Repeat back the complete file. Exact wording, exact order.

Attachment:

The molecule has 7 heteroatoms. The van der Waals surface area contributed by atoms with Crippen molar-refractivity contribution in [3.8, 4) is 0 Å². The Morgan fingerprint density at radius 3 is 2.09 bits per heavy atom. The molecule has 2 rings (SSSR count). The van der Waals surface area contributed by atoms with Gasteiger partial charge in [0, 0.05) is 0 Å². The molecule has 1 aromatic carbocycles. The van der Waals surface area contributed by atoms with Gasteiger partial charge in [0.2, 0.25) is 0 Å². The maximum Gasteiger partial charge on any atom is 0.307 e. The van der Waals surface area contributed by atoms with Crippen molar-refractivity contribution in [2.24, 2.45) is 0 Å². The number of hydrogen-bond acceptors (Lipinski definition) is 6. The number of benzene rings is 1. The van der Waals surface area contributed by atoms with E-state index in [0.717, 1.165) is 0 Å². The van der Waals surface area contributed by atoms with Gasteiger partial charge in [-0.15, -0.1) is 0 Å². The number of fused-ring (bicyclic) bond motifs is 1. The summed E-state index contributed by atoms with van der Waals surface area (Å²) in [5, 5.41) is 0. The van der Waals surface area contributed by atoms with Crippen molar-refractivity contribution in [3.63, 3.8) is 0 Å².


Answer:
The molecule has 7 heteroatoms. The van der Waals surface area contributed by atoms with Crippen molar-refractivity contribution in [3.8, 4) is 0 Å². The Morgan fingerprint density at radius 3 is 2.09 bits per heavy atom. The molecule has 2 rings (SSSR count). The van der Waals surface area contributed by atoms with Gasteiger partial charge in [0, 0.05) is 0 Å². The molecule has 1 aromatic carbocycles. The van der Waals surface area contributed by atoms with Gasteiger partial charge in [0.2, 0.25) is 0 Å². The maximum Gasteiger partial charge on any atom is 0.307 e. The van der Waals surface area contributed by atoms with Crippen molar-refractivity contribution in [2.24, 2.45) is 0 Å². The number of hydrogen-bond acceptors (Lipinski definition) is 6. The number of benzene rings is 1. The van der Waals surface area contributed by atoms with E-state index in [0.717, 1.165) is 0 Å². The van der Waals surface area contributed by atoms with Gasteiger partial charge in [-0.15, -0.1) is 0 Å². The number of fused-ring (bicyclic) bond motifs is 1. The summed E-state index contributed by atoms with van der Waals surface area (Å²) in [5, 5.41) is 0. The van der Waals surface area contributed by atoms with Crippen molar-refractivity contribution in [3.63, 3.8) is 0 Å².